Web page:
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College students often feel pressure to excel in their classes, and some turn to prescription drugs for help studying. Do these prescription pills actually increase focus for people without ADHD, or are they potentially addictive drugs that provide no discernible benefit?

What Are Focus Drugs?

Focus drugs are prescription stimulants that were designed to help people suffering from attention-deficit hyperactivity disorder (ADHD). These stimulants are amphetamines such as Adderall and methylphenidates like Ritalin (1).

Those who deal with ADHD often struggle to focus, and these stimulants are prescribed to help them overcome this difficulty so they can focus on school or other activities. They are designed to be taken daily, and they interact with brain chemistry to steadily generate more dopamine. Dopamine interacts with the attention and reward centers in the brain, helping the person with ADHD to increase their focus.

These drugs do have side effects, including possibly creating insomnia and curbing eating habits. Blood pressure and heart rate may also rise in conjunction with use of these stimulants. They remain highly regulated, available only through a doctor’s prescription.

How Are Focus Drugs Abused?

College provides many challenges, often chief among them is the pressure to perform well in classes. Whether it’s exam week or just a regular study session, remaining focused on studying can be very difficult. There’s often so many other things going on that studying seems boring, or you have so many things to do that it’s hard to focus on each one.

When it comes to the use of focus drugs on college campuses, 1 in 6 students are abusing them either by using more than prescribed or by taking them without a prescription (2). Of those who misuse focus drugs, almost 75 percent use Adderall, likely because it has a 10-12 hour release cycle as opposed to the six-hour cycle of Ritalin.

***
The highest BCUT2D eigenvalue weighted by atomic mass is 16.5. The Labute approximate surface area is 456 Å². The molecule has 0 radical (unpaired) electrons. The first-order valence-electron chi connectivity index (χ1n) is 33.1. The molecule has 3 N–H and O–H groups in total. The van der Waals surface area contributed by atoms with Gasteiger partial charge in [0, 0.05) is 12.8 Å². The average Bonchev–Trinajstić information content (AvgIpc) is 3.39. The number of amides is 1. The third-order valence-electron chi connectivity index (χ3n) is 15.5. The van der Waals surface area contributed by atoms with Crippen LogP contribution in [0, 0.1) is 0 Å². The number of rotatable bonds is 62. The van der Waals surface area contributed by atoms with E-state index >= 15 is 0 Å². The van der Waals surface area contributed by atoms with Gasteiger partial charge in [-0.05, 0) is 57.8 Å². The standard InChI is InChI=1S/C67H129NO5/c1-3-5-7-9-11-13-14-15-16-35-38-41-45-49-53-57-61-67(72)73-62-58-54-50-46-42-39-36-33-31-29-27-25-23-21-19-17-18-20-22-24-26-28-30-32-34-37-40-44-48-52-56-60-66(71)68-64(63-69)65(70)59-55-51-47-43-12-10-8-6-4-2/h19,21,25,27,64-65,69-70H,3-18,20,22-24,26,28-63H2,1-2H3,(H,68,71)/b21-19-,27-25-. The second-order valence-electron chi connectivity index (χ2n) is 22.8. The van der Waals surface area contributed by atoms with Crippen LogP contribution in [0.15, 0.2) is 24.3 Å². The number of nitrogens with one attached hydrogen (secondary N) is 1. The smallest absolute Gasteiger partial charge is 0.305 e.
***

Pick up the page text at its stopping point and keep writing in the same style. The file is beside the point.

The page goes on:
The most common reason for taking a focus drug is to achieve better academic results, and many students report feeling more focused after taking Adderall. However, that may just be a placebo effect, and in fact, misusing focus drugs may be creating more problems.

When you take a focus drug without a prescription or take more than you’ve been prescribed, you are introducing more dopamine into your brain than is required. The resulting sudden influx of dopamine can actually interrupt communications in your brain. Repeated use can lead to addiction as your body becomes accustomed to that rush of dopamine.

What Can You Do If You’re Using Focus Drugs?

Focus drugs can be beneficial for those struggling with ADHD, but only under the careful supervision of a physician. If you are taking more than you’ve been prescribed or you are taking them without a prescription, you may become addicted to their use. The longer you misuse these focus drugs, the harder it is to stop.

For those struggling with addiction to focus drugs, there are treatments that can help. As with any addiction, it’s important to detoxify. Behavioral therapy can also help you overcome your dependence on focus drugs, and help you realize that you don’t need focus drugs in order to excel in school or in life.

Give us a call or come visit our Los Angles California Treatment Center

References:

  1. https://www.drugabuse.gov/publications/drugfacts/stimulant-adhd-medications-methylphenidate-amphetamines
  2. http://psychcentral.com/news/2015/03/12/study-finds-nearly-1-in-5-college-students-misuse-adhd-drugs/82249.html
Focus Drugs: Take a Pill and Ace a Test?
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